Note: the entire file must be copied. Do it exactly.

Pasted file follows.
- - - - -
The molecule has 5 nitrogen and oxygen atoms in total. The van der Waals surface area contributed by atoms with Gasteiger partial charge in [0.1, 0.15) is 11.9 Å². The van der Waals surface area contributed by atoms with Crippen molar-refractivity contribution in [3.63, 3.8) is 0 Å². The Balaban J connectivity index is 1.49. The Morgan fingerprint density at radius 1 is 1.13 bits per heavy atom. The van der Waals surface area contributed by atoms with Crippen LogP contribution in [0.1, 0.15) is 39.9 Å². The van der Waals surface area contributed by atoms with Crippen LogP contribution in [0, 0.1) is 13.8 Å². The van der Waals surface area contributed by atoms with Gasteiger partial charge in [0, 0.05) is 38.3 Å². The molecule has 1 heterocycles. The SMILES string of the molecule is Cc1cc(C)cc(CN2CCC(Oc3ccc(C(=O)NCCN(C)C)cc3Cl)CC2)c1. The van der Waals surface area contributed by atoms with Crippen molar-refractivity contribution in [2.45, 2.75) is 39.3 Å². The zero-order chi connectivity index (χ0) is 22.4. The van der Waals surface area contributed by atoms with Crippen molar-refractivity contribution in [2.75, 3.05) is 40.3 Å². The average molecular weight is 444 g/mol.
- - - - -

The molecule has 5 nitrogen and oxygen atoms in total. The van der Waals surface area contributed by atoms with Gasteiger partial charge in [0.1, 0.15) is 11.9 Å². The van der Waals surface area contributed by atoms with Crippen molar-refractivity contribution in [3.63, 3.8) is 0 Å². The Balaban J connectivity index is 1.49. The Morgan fingerprint density at radius 1 is 1.13 bits per heavy atom. The van der Waals surface area contributed by atoms with Crippen LogP contribution in [0.1, 0.15) is 39.9 Å². The van der Waals surface area contributed by atoms with Crippen LogP contribution in [0, 0.1) is 13.8 Å². The van der Waals surface area contributed by atoms with Gasteiger partial charge in [0, 0.05) is 38.3 Å². The molecule has 1 heterocycles. The SMILES string of the molecule is Cc1cc(C)cc(CN2CCC(Oc3ccc(C(=O)NCCN(C)C)cc3Cl)CC2)c1. The van der Waals surface area contributed by atoms with Crippen molar-refractivity contribution in [2.45, 2.75) is 39.3 Å². The zero-order chi connectivity index (χ0) is 22.4. The van der Waals surface area contributed by atoms with Crippen molar-refractivity contribution in [2.75, 3.05) is 40.3 Å². The average molecular weight is 444 g/mol.